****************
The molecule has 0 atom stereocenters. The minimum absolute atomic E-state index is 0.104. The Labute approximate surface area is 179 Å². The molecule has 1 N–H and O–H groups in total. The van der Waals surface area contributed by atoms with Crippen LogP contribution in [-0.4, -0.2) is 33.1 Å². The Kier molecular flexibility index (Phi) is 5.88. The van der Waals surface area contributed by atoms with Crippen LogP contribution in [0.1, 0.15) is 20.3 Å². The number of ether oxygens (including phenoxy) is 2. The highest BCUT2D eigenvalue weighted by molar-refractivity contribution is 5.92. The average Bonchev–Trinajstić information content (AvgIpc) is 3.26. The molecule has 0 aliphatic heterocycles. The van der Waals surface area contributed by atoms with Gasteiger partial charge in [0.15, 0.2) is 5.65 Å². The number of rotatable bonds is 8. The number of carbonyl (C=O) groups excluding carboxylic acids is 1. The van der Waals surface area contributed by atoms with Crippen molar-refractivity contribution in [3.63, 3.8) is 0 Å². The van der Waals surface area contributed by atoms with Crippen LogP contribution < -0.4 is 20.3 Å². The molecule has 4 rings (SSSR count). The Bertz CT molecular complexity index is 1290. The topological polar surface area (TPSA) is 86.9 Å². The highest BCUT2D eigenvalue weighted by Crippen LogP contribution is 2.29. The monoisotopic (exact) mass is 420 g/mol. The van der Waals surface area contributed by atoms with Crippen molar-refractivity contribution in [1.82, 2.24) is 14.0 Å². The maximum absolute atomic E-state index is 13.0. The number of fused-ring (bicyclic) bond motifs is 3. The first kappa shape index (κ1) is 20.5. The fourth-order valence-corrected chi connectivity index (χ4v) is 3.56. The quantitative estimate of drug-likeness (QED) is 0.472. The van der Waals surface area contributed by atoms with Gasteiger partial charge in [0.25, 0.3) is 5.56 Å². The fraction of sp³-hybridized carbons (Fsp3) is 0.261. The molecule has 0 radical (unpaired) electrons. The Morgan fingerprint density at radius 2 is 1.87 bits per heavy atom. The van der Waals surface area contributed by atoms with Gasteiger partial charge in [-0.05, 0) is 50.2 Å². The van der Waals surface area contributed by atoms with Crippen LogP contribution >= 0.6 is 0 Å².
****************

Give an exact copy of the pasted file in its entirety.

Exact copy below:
The molecule has 0 atom stereocenters. The minimum absolute atomic E-state index is 0.104. The Labute approximate surface area is 179 Å². The molecule has 1 N–H and O–H groups in total. The van der Waals surface area contributed by atoms with Crippen LogP contribution in [-0.4, -0.2) is 33.1 Å². The Kier molecular flexibility index (Phi) is 5.88. The van der Waals surface area contributed by atoms with Crippen LogP contribution in [0.1, 0.15) is 20.3 Å². The number of ether oxygens (including phenoxy) is 2. The highest BCUT2D eigenvalue weighted by molar-refractivity contribution is 5.92. The average Bonchev–Trinajstić information content (AvgIpc) is 3.26. The molecule has 0 aliphatic heterocycles. The van der Waals surface area contributed by atoms with Gasteiger partial charge in [0.15, 0.2) is 5.65 Å². The number of rotatable bonds is 8. The number of carbonyl (C=O) groups excluding carboxylic acids is 1. The van der Waals surface area contributed by atoms with Crippen molar-refractivity contribution in [3.63, 3.8) is 0 Å². The van der Waals surface area contributed by atoms with Crippen LogP contribution < -0.4 is 20.3 Å². The molecule has 4 rings (SSSR count). The Bertz CT molecular complexity index is 1290. The topological polar surface area (TPSA) is 86.9 Å². The highest BCUT2D eigenvalue weighted by Crippen LogP contribution is 2.29. The monoisotopic (exact) mass is 420 g/mol. The van der Waals surface area contributed by atoms with Crippen molar-refractivity contribution in [1.82, 2.24) is 14.0 Å². The maximum absolute atomic E-state index is 13.0. The number of fused-ring (bicyclic) bond motifs is 3. The first kappa shape index (κ1) is 20.5. The fourth-order valence-corrected chi connectivity index (χ4v) is 3.56. The quantitative estimate of drug-likeness (QED) is 0.472. The van der Waals surface area contributed by atoms with Gasteiger partial charge in [0.25, 0.3) is 5.56 Å². The fraction of sp³-hybridized carbons (Fsp3) is 0.261. The molecule has 0 radical (unpaired) electrons. The Morgan fingerprint density at radius 2 is 1.87 bits per heavy atom. The van der Waals surface area contributed by atoms with Gasteiger partial charge in [-0.05, 0) is 50.2 Å². The van der Waals surface area contributed by atoms with Crippen LogP contribution >= 0.6 is 0 Å².